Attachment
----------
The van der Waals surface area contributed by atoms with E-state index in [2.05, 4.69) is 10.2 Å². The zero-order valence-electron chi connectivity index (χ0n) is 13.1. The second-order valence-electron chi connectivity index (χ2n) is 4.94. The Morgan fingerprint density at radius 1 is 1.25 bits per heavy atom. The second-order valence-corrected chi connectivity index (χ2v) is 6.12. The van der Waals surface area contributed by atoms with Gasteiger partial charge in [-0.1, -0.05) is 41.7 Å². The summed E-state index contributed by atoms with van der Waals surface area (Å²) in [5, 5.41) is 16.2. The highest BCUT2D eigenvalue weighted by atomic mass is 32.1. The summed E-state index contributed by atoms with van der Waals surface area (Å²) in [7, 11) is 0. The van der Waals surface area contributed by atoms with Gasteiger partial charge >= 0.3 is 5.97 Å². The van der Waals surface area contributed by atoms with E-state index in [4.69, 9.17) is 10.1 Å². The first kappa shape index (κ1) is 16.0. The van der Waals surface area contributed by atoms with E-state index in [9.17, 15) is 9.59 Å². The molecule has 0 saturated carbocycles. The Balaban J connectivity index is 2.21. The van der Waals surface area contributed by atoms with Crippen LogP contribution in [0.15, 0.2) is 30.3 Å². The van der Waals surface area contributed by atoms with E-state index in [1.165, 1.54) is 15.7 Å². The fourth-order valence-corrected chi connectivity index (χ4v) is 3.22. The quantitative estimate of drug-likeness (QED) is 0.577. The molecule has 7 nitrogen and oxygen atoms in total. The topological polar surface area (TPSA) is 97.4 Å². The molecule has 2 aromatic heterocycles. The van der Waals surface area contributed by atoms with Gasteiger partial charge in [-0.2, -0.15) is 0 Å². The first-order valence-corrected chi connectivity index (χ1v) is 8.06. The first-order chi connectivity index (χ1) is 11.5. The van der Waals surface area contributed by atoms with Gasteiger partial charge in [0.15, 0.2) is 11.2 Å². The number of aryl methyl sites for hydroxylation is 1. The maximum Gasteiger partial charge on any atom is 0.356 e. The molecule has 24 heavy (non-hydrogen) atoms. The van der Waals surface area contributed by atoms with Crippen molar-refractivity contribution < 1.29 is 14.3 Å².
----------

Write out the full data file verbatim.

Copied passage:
The van der Waals surface area contributed by atoms with E-state index in [2.05, 4.69) is 10.2 Å². The zero-order valence-electron chi connectivity index (χ0n) is 13.1. The second-order valence-electron chi connectivity index (χ2n) is 4.94. The Morgan fingerprint density at radius 1 is 1.25 bits per heavy atom. The second-order valence-corrected chi connectivity index (χ2v) is 6.12. The van der Waals surface area contributed by atoms with Gasteiger partial charge in [-0.1, -0.05) is 41.7 Å². The summed E-state index contributed by atoms with van der Waals surface area (Å²) in [5, 5.41) is 16.2. The highest BCUT2D eigenvalue weighted by atomic mass is 32.1. The summed E-state index contributed by atoms with van der Waals surface area (Å²) in [7, 11) is 0. The van der Waals surface area contributed by atoms with Gasteiger partial charge >= 0.3 is 5.97 Å². The van der Waals surface area contributed by atoms with E-state index in [4.69, 9.17) is 10.1 Å². The first kappa shape index (κ1) is 16.0. The van der Waals surface area contributed by atoms with E-state index in [9.17, 15) is 9.59 Å². The molecule has 0 saturated carbocycles. The Balaban J connectivity index is 2.21. The van der Waals surface area contributed by atoms with Crippen LogP contribution in [0.15, 0.2) is 30.3 Å². The van der Waals surface area contributed by atoms with E-state index in [1.165, 1.54) is 15.7 Å². The fourth-order valence-corrected chi connectivity index (χ4v) is 3.22. The quantitative estimate of drug-likeness (QED) is 0.577. The molecule has 7 nitrogen and oxygen atoms in total. The topological polar surface area (TPSA) is 97.4 Å². The molecule has 2 aromatic heterocycles. The van der Waals surface area contributed by atoms with Gasteiger partial charge in [-0.2, -0.15) is 0 Å². The first-order valence-corrected chi connectivity index (χ1v) is 8.06. The first-order chi connectivity index (χ1) is 11.5. The van der Waals surface area contributed by atoms with Gasteiger partial charge in [0.15, 0.2) is 11.2 Å². The number of aryl methyl sites for hydroxylation is 1. The maximum Gasteiger partial charge on any atom is 0.356 e. The molecule has 24 heavy (non-hydrogen) atoms. The van der Waals surface area contributed by atoms with Crippen molar-refractivity contribution < 1.29 is 14.3 Å².